Shevel said the disorder was “unique to headache and migraine sufferers” and that people who were taking medication for pain relief in another area of the body wouldn’t develop it.
Although there is no data for South Africa, a 2013 study published in the Journal of Headache and Pain estimated that about one to two percent of headache sufferers worldwide would develop medication overuse headache. A 2014 report in the same journal estimated that 41% of those with the condition would relapse.
There is no proof about what causes it and how it works in the scientific literature but there is a theory.
“The most likely scenario is that one of the body’s natural painkillers, endorphins, when there is too much ingestion of artificial painkillers, stops being produced or is produced less, leaving the body feeling pain more acutely unless medicated,” Shevel said.
The worst culprits, according to the US-based medical research and treatment organisation Mayo Clinic, are combination painkillers that often use caffeine and codeine with a common painkiller drug such as paracetamol or aspirin. Typical migraine medications, such as the ergots and triptans, have also been shown to cause medication overuse headaches. The organisation says that painkillers such as ibuprofen have a lower risk of causing this condition.
“The migraine kits you find in pharmacies usually have all of these drugs in them so, if you’re relying on these kits to help you, you should be cautious about developing medication overuse headache,” Shevel said.
“It’s a difficult thing to treat. You have to address the source of the headaches but you need to deal with the dependency on medication too, and it’s often very difficult for patients to cut down their medication because they can go through withdrawal.”
But he said that often once the original source of the pain [most commonly muscle tension or blood flow in the scalp] was removed, “patients spontaneously stop their medication”.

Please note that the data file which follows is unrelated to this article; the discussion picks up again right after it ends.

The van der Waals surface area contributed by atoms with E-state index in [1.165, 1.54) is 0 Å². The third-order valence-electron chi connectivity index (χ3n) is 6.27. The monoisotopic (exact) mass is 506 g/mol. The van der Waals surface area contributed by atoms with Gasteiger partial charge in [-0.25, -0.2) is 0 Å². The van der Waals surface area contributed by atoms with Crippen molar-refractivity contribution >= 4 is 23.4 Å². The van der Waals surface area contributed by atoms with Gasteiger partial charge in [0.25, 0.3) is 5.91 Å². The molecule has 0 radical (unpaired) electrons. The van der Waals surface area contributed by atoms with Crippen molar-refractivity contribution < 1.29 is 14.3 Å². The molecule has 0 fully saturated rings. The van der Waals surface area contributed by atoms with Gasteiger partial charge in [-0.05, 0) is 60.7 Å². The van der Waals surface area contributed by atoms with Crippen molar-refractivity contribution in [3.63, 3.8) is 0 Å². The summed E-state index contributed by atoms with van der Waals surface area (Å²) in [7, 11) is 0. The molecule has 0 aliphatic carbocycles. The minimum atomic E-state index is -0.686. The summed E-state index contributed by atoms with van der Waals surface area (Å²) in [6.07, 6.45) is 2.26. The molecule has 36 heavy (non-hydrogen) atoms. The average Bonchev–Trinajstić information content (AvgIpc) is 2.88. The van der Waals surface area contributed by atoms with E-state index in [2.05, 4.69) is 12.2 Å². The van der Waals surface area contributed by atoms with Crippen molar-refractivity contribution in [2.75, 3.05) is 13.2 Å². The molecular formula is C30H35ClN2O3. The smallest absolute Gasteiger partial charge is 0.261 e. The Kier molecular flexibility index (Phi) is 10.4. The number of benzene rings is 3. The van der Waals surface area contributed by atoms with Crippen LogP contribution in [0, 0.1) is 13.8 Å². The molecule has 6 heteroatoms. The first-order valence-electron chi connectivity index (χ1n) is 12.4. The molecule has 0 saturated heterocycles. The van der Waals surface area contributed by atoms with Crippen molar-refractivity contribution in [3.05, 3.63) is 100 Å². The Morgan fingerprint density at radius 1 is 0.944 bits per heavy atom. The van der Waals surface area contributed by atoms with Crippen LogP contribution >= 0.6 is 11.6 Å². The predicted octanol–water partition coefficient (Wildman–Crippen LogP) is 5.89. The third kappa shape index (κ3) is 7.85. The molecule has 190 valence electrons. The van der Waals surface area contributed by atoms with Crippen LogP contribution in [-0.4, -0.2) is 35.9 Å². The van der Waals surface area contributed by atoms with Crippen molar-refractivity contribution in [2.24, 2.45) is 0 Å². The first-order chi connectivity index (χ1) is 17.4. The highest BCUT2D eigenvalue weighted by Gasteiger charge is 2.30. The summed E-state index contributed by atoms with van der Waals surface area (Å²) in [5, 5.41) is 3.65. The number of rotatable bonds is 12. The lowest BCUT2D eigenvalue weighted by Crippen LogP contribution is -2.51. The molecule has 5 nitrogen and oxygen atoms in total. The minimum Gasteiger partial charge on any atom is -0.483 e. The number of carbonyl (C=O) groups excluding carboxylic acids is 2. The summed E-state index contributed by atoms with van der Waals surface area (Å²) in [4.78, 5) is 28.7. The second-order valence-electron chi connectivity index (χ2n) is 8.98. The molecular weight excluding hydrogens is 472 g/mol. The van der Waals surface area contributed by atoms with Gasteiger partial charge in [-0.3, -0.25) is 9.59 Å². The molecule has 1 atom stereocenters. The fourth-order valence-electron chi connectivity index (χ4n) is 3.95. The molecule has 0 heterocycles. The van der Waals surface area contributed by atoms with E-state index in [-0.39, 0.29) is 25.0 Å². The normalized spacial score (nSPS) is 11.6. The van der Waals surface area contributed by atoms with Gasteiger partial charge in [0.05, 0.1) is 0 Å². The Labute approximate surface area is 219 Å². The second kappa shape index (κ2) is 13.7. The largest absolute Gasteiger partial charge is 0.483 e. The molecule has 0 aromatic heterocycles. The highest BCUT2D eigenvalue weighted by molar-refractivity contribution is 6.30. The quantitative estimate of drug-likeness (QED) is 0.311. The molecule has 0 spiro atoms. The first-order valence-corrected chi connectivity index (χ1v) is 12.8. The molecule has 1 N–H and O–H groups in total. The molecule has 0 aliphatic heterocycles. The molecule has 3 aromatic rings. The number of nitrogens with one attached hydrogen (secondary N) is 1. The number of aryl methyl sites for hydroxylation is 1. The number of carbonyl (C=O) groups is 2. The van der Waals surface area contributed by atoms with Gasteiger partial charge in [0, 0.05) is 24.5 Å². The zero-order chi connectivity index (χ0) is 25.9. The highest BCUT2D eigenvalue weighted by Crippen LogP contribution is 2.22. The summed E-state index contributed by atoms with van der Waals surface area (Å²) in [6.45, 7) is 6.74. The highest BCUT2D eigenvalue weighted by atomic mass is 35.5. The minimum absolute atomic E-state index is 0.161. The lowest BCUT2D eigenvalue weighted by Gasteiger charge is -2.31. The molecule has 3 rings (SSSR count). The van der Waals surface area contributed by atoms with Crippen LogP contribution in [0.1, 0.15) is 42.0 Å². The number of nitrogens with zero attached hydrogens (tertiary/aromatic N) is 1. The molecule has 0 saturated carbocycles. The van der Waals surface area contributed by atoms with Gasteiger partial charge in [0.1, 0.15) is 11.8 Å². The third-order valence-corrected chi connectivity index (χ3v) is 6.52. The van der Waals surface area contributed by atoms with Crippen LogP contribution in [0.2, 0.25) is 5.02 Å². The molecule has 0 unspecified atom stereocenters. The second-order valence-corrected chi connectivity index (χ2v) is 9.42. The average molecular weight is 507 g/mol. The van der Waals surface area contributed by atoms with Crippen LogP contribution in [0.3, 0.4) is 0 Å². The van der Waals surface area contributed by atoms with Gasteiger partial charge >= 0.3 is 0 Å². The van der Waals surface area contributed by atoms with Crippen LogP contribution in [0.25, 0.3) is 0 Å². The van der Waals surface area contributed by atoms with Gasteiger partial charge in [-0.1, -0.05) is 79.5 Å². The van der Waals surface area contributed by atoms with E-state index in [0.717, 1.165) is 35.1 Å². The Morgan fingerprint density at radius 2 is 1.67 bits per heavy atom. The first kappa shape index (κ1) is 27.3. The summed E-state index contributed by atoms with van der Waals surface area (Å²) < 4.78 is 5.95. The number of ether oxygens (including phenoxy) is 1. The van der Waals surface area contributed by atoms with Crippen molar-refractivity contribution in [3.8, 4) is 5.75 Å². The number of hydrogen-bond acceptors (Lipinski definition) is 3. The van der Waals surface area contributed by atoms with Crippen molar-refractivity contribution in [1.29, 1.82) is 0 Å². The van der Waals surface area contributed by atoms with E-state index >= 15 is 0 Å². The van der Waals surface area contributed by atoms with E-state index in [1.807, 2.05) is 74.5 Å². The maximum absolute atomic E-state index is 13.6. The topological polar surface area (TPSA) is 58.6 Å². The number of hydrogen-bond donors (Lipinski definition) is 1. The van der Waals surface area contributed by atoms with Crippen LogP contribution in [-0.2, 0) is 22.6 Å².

A person suffering from medication overuse headache takes painkillers for their headache three or more times a week, usually wakes up in the morning or during the night with a headache and needs to take more and more medication for their pain to alleviate, according to Shevel.
“Often these patients will also take medication when they don’t feel pain. They take it before a stressful situation, for example, in case they get a headache.”
Binneman said: “When I told my husband about the pills I was taking, it was as though I told him I had had an affair, that I had been cheating on him with Adco-dol – all because of migraines,” she said, lightly pushing her tortoise-shell-rimmed glasses up her nose.
“One of the most critical things I have realised about medication overuse headache is the fear component. People with chronic migraines live in fear of the pain, in fear of the next attack.”
She said people often tried to pre-empt the pain and took medication “in case”.
“This fear is on a subconscious level so people often don’t even realise it’s the cause of them taking medication more often.
“They also don’t realise that there are ways to treat headaches without medication.”
After four small operations, in which arteries on her scalp were cut and cauterised, her migraines have almost vanished. She has had only two since she had the operations in September and October. Previously, she had a migraine at least once a week.
“It was confusing and scary. I was an addict. But I wasn’t looking for a high like someone does with cocaine or heroin; I was looking for pain relief,” she said.
“I have decided I want to crusade to get these medications to be available on prescription only, especially the codeine-containing ones. I mean, if I had known this all before, I would never had started taking these pills in the first place.”
*Not her real name